G3 ZenOxide Ski Review

Gear Reviews

If you’re planning shredding a rad line down Everest or Aconcagua this summer but can’t stand skinny touring skis, G3’s ZenOxide might be the answer. Their width helps keep the float in powder, while the core is so damn light that I often joke "hey has anyone seen my skis?", when really they’re on my feet. Oh, so clever aren’t I?

Using the exact same footprint as their flagship El Hombre, G3 simply made a lighter-weight core for the ZenOxide for weight-concious backcountry skiers looking for a lighter touring and ski mountaineering ski. Oddly, if you talk to super-backcountry-ski-touring-geeks a 185cm ZenOxide probably counts as a monster of a touring ski, but with the way skis are going these days it’s easily the lightest and skinniest touring ski I’ll dare own from here in.

I didn’t get a huge opportunity to ski the ZenOxides this year because there was so much damn snow that resort and slackcountry laps on my bigger skis was too easy to pass up. Truth be told I hate super light skis, because no matter how well designed they are, they’re inevitably squirrellier and less stable than heavier, more solid, fatter skis. So when it’s deep and my line is within close reach, I’ll always choose bigger boards.

BUT… when there’s lots of touring involved or your staring at a 10,000 ft bootpack before you get to turn around and ski, well hot damn, you couldn’t ask for much better than the ZenOxide from what I’ve seen. Just save them for those occassions to keep them in good light and the stoke high.

Has anyone seen my skis? I must have forgot them. My pack is too light.

The best use for them this season was a somewhat accidental Spearhead Traverse in a day, or close anyway. Meeting up with some fast-travellin’ ski patrollers at 7am before the lifts opened, it seemed like a good idea to rock some light skis like the ZenOxide. Sure enough we started from Blackcomb but decided to ski the NE Face of Fitzsimmons – which is waaay closer to Whistler. As we drifted quickly past Decker, Trorery, Shudder, Pattison, Tremor, Macbeth and Iago, I couldn’t help but grin that my legs still worked, thanks to some light skis and some punk rock.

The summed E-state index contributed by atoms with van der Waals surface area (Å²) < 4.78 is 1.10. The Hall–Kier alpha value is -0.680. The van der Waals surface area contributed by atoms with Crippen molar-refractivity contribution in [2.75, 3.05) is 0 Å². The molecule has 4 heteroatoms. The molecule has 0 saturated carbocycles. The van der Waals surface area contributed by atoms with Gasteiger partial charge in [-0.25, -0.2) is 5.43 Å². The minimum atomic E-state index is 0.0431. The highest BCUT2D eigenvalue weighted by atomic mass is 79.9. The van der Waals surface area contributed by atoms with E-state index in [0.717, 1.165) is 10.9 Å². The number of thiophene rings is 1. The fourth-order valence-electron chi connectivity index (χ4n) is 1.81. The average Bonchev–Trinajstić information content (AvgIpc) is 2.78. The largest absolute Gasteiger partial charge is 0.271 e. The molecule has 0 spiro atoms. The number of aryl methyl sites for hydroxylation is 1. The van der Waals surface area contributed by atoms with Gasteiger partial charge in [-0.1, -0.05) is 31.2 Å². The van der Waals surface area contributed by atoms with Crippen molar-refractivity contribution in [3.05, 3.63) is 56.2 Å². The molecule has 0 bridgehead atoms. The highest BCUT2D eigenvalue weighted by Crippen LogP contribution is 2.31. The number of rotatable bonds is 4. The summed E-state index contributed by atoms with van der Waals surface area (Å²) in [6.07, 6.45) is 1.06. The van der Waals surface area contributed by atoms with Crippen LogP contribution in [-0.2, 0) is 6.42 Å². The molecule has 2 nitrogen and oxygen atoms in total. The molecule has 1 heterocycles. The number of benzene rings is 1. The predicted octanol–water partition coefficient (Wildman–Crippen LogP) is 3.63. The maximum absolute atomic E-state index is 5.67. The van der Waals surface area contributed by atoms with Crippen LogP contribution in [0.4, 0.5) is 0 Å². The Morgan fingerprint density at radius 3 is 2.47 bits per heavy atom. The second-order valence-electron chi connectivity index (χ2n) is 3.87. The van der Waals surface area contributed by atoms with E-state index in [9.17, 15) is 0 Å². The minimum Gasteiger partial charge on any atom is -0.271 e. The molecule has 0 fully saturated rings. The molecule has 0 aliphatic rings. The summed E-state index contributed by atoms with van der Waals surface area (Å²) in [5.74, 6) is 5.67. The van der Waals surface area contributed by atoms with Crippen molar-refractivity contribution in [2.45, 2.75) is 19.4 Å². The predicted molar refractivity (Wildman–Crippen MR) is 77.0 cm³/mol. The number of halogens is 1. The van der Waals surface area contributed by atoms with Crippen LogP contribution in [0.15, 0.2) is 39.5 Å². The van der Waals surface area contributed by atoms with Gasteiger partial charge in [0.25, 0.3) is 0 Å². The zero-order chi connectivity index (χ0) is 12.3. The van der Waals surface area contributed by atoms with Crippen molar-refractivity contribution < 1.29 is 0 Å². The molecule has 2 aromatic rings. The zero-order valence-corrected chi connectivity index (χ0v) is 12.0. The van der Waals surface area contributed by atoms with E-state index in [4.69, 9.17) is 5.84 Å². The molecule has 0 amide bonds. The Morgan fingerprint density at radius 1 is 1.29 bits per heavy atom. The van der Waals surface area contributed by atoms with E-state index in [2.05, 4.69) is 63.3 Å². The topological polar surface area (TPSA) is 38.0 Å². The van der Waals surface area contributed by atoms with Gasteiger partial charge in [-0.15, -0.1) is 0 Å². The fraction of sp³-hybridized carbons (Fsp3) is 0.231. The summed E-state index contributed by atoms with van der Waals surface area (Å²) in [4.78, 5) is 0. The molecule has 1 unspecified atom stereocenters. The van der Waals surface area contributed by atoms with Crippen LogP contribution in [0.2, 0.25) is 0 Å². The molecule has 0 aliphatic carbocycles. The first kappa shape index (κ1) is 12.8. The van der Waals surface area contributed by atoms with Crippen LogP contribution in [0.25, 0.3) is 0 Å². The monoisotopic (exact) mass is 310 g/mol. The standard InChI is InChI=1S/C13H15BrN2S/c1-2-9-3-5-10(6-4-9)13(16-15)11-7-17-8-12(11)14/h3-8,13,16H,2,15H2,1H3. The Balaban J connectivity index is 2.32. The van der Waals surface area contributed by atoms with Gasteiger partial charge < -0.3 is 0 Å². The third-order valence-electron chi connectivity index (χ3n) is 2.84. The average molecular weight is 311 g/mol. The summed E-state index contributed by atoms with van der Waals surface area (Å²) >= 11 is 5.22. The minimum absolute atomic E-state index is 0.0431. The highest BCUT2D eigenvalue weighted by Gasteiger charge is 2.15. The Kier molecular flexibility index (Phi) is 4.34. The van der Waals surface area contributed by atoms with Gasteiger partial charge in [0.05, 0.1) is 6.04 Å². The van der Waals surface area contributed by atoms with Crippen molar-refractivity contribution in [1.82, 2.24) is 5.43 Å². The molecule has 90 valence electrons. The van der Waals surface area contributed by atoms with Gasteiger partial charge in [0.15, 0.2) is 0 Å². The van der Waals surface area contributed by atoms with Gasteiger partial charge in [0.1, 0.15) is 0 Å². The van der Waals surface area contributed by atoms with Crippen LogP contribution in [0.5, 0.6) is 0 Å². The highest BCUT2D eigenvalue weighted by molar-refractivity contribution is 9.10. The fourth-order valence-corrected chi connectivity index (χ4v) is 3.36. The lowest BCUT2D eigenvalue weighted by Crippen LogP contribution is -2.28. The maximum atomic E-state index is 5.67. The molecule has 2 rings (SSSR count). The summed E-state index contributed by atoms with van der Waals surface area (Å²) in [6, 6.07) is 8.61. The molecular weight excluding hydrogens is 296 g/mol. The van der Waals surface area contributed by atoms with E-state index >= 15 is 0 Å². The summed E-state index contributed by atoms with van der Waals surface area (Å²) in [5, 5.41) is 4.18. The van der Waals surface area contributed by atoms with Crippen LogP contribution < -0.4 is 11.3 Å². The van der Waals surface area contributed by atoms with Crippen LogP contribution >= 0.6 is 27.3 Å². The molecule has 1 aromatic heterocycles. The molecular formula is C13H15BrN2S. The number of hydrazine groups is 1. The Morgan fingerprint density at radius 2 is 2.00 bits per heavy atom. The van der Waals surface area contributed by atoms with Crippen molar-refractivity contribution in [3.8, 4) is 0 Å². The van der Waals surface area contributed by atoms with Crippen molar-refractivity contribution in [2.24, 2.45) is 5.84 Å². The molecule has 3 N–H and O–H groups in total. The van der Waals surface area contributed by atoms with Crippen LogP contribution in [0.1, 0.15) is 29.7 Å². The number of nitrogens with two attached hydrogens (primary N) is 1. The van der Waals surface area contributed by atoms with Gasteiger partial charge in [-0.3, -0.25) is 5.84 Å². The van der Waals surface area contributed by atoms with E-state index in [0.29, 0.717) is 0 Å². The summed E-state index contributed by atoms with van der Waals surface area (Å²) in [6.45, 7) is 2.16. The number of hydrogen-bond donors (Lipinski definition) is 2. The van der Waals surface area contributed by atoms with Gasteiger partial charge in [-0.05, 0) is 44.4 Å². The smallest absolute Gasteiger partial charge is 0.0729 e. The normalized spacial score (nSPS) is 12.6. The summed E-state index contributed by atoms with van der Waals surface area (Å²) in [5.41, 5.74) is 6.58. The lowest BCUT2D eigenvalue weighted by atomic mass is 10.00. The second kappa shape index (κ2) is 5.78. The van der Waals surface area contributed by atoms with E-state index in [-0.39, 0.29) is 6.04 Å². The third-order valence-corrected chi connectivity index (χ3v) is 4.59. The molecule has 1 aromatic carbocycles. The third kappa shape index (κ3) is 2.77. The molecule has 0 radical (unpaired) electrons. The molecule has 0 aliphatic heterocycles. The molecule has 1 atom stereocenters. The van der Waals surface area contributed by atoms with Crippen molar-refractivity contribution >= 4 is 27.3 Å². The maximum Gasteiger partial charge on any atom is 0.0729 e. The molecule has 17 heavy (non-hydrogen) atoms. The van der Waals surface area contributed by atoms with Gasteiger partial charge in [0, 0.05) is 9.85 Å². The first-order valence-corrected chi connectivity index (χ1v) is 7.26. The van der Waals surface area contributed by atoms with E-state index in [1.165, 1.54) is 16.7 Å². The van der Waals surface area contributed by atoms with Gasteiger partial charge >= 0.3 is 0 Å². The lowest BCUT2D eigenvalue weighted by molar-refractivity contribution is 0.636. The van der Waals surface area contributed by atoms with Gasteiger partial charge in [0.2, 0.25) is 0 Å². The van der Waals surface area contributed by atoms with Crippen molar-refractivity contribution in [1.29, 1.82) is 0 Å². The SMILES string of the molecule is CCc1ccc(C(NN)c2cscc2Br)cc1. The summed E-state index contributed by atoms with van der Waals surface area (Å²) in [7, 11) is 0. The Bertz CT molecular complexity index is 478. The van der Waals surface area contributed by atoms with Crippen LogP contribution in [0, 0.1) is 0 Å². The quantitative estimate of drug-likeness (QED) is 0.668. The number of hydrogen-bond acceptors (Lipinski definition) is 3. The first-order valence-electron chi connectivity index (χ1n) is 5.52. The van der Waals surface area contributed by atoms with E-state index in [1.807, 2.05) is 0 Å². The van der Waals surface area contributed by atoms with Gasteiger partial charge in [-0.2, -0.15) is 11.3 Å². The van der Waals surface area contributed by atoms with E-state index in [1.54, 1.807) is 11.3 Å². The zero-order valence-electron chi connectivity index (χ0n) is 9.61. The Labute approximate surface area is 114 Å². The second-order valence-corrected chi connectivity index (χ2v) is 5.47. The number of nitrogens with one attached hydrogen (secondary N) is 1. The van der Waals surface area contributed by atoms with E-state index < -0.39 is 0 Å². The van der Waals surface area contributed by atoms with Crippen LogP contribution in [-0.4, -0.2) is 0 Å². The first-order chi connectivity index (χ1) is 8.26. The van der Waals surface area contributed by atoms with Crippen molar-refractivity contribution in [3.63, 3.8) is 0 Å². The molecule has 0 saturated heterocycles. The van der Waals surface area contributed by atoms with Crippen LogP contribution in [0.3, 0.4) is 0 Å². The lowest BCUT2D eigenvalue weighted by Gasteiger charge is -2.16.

So what’s the deal, am I endorsing them or not? If you’re going to be exclusively ski touring, with lots of long days in your season, then totally go for these skis. If you just like an easier ride on the way up, again, get these skis. If you can afford a big mountain ripper ski AND a light touring ski, then again I say go for it. But if you shred the resort as much as the backcountry, I’d say a heavier ski is where it’s at. You’ll soon agree that eating spinach and doing squats all through the pre-season will pay off when you can carry a heavier pair of skis up with you for the sweet chargin’ you’ll be able to do on the way down. So yep, totally a two-thumbs-up review, for backcountry skiing use specifically.

As an analogy, if you don’t mind skiing full-time in touring boots, you’ll totally dig these skis. If you can’t stand touring boots, the same will go for these light skis – use’em when you need’em, but not when you’re ripping the resort. Makes sense right?

Where does that leave me then? If you’ve seen G3’s line-up for 2010/11 you already know the answer. I’m counting down the days to give the new G3 Manhattan a run for their money. It will replace the El Hombre, and comes armed with a hefty early-rise tip to let the good times roll. Stay tuned for a review of those when I get my hands on them.

Testing Details

185cm G3 ZenOxide mounted with G3 Onyx AT bindings. Skied on by a whopping 145 pound male wearing Dynafit Zzeuss touring boots.

Hey, if they feel too light, you can always strap a loaf of hearty bread to them for good measure. Or get a bigger back pack. Up to you.


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